Partner, Labor, Employment and Employee Benefits Group
Lindabury, McCormick, Estabrook & Cooper, P.C.
Give us one aspect of work-from-home that few businesses have thought of — or are ready to handle?
One of the biggest challenges facing employers of remote workers is understanding which state and local laws govern these employees. Allowing employees to work remotely potentially exposes employers to claims in foreign or out-of-state jurisdictions where the company’s employees are working. These potential claims may include alleged violations of hiring and background check requirements, wage and hour laws, leave rights, restrictive covenants and anti-discrimination protections — all of which vary from state to state. Often, businesses assume the laws governing their employees are the laws of the state in which the business is located, but that is not necessarily true when dealing with remote workers. Therefore, it is critical that employers undertake a careful analysis of which employment laws apply to their remote employees, and update their employee handbooks and corresponding policies to reflect these requirements.
What steps can an employer take if it feels its clients are working for others from home — while still on the clock?
Monitoring remote employees’ activities to ensure that they are not abusing their telecommuting arrangement can be a challenging task. To ensure that accurate records are kept of the hours actually worked, employers should have a policy in place requiring all nonexempt employees to record all time worked using the employer’s preferred method of timekeeping. This approach will help to limit employees from engaging in unauthorized work during their remote working hours, and make fraudulent timekeeping practices subject to discipline. Employers should also have in place a policy that allows employers to monitor both exempt and nonexempt employees’ use of employer electronic communications systems, including review of employee emails, monitoring of internet usage and possibly implementing task-monitoring software onto these devices. The policy should make clear that all information sent, received, gathered or stored on the company’s devices belong to the company, including all communications on the employee’s personal, password-protected email account, in the event these messages are sent and/or received on the company’s communication devices. A policy such as this will inform employees that any information accessed by them through company business systems may, within the permissible parameters of the law, be subject to monitoring by the company and they should have no expectation of privacy in these materials. In the event these monitoring steps reveal that an employee is conducting personal business or working for others from home during working hours, the policy should further state that the employee may be subject to discipline up to and including termination of employment.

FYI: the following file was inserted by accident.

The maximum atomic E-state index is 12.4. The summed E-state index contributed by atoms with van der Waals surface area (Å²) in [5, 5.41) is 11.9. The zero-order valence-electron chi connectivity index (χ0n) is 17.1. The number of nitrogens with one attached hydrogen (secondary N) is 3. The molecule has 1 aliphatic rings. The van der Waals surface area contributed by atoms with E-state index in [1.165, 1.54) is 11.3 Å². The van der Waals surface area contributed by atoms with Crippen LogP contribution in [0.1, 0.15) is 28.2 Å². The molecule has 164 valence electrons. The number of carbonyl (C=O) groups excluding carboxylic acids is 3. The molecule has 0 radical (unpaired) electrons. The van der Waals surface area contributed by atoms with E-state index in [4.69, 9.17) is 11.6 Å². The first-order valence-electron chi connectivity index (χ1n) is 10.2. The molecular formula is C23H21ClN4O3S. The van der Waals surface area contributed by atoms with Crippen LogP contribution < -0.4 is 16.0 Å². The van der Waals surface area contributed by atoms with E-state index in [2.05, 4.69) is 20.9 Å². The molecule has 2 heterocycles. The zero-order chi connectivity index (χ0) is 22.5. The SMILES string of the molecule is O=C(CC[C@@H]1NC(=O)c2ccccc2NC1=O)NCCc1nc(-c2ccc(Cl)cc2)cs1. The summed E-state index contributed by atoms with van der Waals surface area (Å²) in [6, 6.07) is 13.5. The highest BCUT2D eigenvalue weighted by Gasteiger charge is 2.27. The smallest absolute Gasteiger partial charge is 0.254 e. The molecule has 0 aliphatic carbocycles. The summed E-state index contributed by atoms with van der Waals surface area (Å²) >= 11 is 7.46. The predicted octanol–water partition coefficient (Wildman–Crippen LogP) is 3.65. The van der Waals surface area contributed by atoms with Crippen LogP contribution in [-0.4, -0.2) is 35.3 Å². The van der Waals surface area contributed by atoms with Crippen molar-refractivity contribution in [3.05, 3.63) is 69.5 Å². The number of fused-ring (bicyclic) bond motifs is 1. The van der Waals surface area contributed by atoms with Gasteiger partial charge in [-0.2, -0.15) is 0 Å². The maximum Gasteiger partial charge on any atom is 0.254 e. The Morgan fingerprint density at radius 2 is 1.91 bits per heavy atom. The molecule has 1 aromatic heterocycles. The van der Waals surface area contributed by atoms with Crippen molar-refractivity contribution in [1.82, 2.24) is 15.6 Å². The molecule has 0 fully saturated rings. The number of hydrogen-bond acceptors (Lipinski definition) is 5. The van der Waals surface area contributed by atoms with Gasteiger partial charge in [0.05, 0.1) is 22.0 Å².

Every employee wants ‘flexible’ hours — what is the best way to define that term/those rules that works for both the employee and the employer?